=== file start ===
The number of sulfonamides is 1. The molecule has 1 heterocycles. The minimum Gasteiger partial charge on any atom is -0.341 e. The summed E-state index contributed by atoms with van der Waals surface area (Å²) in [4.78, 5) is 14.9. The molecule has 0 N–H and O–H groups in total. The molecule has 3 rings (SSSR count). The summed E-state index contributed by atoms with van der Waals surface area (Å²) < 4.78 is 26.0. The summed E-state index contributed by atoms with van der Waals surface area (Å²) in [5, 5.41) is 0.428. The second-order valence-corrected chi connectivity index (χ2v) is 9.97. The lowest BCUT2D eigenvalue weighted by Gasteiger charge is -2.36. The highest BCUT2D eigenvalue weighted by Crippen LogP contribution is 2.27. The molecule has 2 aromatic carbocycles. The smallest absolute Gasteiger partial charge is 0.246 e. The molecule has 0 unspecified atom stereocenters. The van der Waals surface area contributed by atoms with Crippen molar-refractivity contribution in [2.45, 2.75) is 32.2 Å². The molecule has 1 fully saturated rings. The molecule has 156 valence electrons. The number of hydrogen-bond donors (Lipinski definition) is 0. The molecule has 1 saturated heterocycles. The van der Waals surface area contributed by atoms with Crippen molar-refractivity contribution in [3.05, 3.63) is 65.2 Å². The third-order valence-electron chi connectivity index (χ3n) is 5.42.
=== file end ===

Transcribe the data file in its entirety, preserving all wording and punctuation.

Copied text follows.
The number of sulfonamides is 1. The molecule has 1 heterocycles. The minimum Gasteiger partial charge on any atom is -0.341 e. The summed E-state index contributed by atoms with van der Waals surface area (Å²) in [4.78, 5) is 14.9. The molecule has 0 N–H and O–H groups in total. The molecule has 3 rings (SSSR count). The summed E-state index contributed by atoms with van der Waals surface area (Å²) < 4.78 is 26.0. The summed E-state index contributed by atoms with van der Waals surface area (Å²) in [5, 5.41) is 0.428. The second-order valence-corrected chi connectivity index (χ2v) is 9.97. The lowest BCUT2D eigenvalue weighted by Gasteiger charge is -2.36. The highest BCUT2D eigenvalue weighted by Crippen LogP contribution is 2.27. The molecule has 2 aromatic carbocycles. The smallest absolute Gasteiger partial charge is 0.246 e. The molecule has 0 unspecified atom stereocenters. The van der Waals surface area contributed by atoms with Crippen molar-refractivity contribution in [2.45, 2.75) is 32.2 Å². The molecule has 1 fully saturated rings. The molecule has 156 valence electrons. The number of hydrogen-bond donors (Lipinski definition) is 0. The molecule has 1 saturated heterocycles. The van der Waals surface area contributed by atoms with Crippen molar-refractivity contribution in [3.05, 3.63) is 65.2 Å². The third-order valence-electron chi connectivity index (χ3n) is 5.42.